Margaret

The Canadian prime minister may look like a fairy tale prince, but it turns out he has a mother, just like the rest of us. And reading about her life and feelings in the interview she recently gave on a local US radio channel, made me respect him (but mostly her) even more.

The fact that he is one of the youngest prime ministers Canada ever had and simultaneously one of the most balanced and mature politicians at present, makes total sense. He has been a grown-up since he was a child. He had to be.

In the interview, his mother Margaret speaks openly about her life as both the wife and the mother of a prime minister. Her life in the lime light was especially challenging for her, as she suffered from mental illness, fueled by the frustrations that must come with such a position. She explains:

I was becoming a very angry woman. I felt used and not useful. As a wife of the prime minister — as opposed to your first ladies in America — there is no position, there is no office, no assistant. I’m just supposed to be, as I said, a rose in my husband’s lapel. But I really was fighting since I was a little girl for the right to be equal. My mother raised her five daughters that way. And then I found myself in this very old-fashioned marriage, with the press using me as political fodder, and I was angry.

I think she is very eloquently putting a feeling into words that many women have felt at some point in their lives, especially in that era. These are things that are starting to change only now and we are just learning how to discuss it fairly and openly. I can imagine there must have been people that thought she had it all made and thought her ungrateful for wanting even more.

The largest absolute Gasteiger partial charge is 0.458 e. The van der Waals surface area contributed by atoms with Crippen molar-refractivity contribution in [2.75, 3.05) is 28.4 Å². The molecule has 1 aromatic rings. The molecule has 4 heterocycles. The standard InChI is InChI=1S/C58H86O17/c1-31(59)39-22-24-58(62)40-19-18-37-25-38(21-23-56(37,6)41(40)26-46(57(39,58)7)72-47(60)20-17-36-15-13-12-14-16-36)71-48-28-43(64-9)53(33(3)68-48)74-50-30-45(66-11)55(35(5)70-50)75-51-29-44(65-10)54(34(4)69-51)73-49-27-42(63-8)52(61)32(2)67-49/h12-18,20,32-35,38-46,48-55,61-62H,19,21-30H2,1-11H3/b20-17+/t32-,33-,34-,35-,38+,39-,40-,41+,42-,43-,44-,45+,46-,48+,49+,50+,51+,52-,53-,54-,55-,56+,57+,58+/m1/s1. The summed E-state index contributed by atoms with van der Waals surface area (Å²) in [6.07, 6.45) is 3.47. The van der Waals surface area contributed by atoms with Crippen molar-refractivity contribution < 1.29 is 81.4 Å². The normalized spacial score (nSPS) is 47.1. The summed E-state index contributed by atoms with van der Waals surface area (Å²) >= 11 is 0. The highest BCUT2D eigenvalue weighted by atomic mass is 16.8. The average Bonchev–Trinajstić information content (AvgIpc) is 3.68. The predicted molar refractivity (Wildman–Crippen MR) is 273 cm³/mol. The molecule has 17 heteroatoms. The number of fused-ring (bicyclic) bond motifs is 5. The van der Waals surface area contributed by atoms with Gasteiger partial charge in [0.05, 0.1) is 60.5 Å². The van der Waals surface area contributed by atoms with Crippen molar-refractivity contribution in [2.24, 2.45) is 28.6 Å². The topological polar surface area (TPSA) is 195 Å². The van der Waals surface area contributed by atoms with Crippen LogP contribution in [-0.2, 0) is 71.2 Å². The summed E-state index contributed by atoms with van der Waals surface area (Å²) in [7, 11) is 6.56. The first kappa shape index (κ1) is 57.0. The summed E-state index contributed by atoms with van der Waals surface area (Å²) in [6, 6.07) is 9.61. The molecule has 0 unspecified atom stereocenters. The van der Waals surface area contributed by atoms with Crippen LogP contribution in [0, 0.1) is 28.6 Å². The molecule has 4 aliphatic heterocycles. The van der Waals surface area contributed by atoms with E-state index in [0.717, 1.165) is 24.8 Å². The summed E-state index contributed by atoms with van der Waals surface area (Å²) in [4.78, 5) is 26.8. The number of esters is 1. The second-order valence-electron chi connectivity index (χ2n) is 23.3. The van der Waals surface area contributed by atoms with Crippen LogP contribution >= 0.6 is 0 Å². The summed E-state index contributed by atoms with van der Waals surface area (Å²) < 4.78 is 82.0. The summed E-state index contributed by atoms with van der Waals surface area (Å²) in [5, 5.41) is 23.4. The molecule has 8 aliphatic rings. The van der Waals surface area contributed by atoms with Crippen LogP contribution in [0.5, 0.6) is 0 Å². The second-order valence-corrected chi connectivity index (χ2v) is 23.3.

One of the biggest fears in my life is probably to be reduced to something as insignificant as “the wife of”. I crave for acknowledgment as much as I do for social invisibility. It’s a miracle I haven’t gone mad, all though I guess it may be up for discussion…

All though I joke  about “going mad” in the previous paragraph, I do not suffer from mental illness in any (diagnosed) shape or form, all though some of my most beloved people have in the past or still do in the present.

And that is exactly why I applaud Margaret Trudeau for stepping up to the plate and broaching the subject of mental illness. Most of all, because of the encouraging words she spoke at the end of the interview:

So if you can stop both the denial and the blame, there’s only one person who can help you. And that is yourself. You have to find the courage to say, ‘I want to have a better life,’ and then you reach out for help. You don’t know how many people are out there just longing to help you.

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Such a beautiful woman. He has her eyes.

Doubters alert

The Daily Post suggested an interesting topic to write about last week, titled: “Doubters Alert.”

It took me a couple of days, but I have decided to turn it into a list (again).

All though the items are numbered, the order is actually completely arbitrary. The numbering only helped me keep track of how far along I was and I guess I just like how it makes it look more listy. So, I hereby present you with my top ten denials of common accepted truths.

1. Men and women are equal